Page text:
Chase Headley and the Great FB/HR Miracle of 2012

Christopher Hanewinckel-USA TODA

I know I'm probably writing too much about this but ... well, this is sorta my page, and my boss generally indulges my passions. So here's something else about Chase Headley, via MLB.com's Corey Brock:

So which is the true Chase Headley -- the 2012 model or this current incarnation?

"It's a tough question. I've been asked that a lot," said Padres manager Bud Black. "He had a spectacular year a year ago. It was a great year. But I think to ask a player to hit 31 home runs and knock in 115 runs is a bit unfair. I think this year is not indicative of the type of career Chase is going to have moving forward.

"Is it somewhere in-between? I don't know. But it's not this."

--snip--

Headley's zone contact rate, according to PITCH/fx has dropped from 85.2 percent in 2012 to 83.3 percent this season. His walk rate is down, his strikeout rate up. And Headley's HR/FB ratio (home run to fly ball) has dipped dramatically, from 21.4 percent a year ago to 9.2 percent.

"I think the home run and RBI explosion got a lot of people's attention. Whether that will show up again, I don't know," said Padres general manager Josh Byrnes said. "… But his durable play, he's turned into a good third baseman, a switch-hitter who can matchup with a lot of pitching, he still gets on base, [so] that still makes him a very valuable player."

I hope you'll forgive me for writing about Chase Headley yet again, but last time I just flat-out missed a key piece of information. Did you see it up there?

And Headley's HR/FB ratio (home run to fly ball) has dipped dramatically, from 21.4 percent a year ago to 9.2 percent.

I think I might have missed it last year, too: 21 percent is HUGE. The major-league average is right around 10 percent. Granted, it's a lot higher for the strongest power-hitting behemoths; for example, Miguel Cabrera's career percentage is 20 percent. But before last season, Headley was right around 10 percent in his career. So jumping from 10 percent to 20 percent probably wasn't sustainable unless he'd become a completely different hitter or gotten significantly stronger. None of which are easy to do when you're 28. These things can happen and sometimes do. But it's a very rare thing.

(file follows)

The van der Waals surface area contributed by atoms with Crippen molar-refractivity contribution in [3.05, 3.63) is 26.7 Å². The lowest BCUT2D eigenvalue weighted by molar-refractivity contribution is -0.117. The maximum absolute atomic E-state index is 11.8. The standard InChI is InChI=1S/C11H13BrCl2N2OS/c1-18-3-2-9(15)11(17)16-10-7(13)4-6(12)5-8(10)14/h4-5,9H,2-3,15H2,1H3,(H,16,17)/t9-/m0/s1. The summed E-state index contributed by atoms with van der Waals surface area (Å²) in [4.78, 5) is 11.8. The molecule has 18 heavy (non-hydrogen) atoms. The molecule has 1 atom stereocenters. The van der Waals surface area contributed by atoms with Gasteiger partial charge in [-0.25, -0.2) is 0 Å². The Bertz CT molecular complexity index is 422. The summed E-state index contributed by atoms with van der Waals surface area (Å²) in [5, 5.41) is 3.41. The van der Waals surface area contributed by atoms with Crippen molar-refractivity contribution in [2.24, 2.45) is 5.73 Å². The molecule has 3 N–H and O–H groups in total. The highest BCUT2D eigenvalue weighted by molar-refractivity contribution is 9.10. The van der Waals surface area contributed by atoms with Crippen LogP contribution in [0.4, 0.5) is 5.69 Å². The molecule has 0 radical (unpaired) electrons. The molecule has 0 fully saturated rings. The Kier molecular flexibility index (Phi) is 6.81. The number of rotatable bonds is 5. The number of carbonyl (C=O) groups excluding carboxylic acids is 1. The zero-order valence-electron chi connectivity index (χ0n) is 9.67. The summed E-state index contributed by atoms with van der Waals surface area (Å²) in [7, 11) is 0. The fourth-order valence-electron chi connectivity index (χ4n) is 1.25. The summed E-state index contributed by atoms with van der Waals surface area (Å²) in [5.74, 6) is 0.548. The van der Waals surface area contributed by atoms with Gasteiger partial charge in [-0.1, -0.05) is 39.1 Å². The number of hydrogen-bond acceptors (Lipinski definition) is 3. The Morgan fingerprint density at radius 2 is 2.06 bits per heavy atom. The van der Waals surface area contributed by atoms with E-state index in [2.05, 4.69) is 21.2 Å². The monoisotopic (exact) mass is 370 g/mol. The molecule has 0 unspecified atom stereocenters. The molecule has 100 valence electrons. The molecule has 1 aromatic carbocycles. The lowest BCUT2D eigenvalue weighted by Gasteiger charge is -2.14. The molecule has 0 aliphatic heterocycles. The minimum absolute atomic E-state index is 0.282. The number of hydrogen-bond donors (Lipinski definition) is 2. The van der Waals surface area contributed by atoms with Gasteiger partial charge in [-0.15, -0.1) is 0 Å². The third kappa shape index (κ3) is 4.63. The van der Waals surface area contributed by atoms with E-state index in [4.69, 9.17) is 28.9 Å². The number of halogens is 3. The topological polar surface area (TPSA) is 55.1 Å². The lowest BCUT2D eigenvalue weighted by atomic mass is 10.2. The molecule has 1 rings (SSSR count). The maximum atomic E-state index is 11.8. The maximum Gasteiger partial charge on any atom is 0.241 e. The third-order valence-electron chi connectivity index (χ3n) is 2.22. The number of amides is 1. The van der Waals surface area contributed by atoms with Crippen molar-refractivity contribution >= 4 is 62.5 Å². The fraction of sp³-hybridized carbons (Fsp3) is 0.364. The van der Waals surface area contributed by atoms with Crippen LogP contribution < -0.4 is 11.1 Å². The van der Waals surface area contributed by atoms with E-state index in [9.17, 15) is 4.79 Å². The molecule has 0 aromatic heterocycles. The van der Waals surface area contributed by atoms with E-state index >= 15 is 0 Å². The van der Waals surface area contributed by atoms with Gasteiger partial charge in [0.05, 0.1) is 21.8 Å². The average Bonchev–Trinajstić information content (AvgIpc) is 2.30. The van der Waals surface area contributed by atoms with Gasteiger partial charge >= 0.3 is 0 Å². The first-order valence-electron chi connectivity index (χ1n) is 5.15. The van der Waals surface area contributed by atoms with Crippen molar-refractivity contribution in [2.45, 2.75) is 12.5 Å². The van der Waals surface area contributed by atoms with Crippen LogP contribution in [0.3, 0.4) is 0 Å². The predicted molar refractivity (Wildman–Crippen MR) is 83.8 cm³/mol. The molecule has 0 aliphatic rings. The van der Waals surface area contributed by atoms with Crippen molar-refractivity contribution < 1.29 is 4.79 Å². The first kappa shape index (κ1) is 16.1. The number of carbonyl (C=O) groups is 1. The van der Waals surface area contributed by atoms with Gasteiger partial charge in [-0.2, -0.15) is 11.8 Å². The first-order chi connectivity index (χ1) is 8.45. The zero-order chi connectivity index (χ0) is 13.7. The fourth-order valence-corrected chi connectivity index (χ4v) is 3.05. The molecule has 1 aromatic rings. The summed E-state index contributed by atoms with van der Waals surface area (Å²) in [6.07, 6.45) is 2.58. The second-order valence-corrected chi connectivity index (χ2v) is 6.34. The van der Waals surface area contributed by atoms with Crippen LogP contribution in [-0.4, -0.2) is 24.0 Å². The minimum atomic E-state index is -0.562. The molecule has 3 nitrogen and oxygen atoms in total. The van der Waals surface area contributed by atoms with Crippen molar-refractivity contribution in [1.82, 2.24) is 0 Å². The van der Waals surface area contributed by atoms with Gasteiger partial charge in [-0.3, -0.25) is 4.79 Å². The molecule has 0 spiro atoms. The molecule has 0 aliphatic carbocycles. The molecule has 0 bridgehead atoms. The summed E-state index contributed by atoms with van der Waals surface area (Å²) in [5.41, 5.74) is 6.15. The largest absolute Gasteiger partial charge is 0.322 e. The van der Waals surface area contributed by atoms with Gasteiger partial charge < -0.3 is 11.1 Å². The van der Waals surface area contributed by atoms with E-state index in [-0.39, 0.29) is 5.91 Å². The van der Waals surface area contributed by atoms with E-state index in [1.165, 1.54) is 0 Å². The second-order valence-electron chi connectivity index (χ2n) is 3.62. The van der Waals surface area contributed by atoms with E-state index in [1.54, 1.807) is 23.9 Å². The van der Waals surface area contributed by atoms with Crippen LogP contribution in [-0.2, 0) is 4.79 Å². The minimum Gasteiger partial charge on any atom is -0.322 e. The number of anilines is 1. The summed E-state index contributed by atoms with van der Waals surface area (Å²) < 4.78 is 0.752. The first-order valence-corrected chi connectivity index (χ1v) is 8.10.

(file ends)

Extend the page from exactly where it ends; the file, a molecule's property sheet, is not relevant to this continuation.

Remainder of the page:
Good players have great seasons. We even have a time-tested term for those seasons: career year. Chase Headley's OPS+ this season matches almost exactly his OPS+ from his first three full seasons. The true Chase Headley? We've been looking at him all season long. Josh Byrnes is right, except maybe for the very part of the very valuable player. The Padres are fortunate to have Headley locked up in 2014. After which they probably need to let him find a team that will pay him more than he's worth while he plays into his 30s.

For much more about the Padres, please visit SB Nation's Gaslamp Ball.

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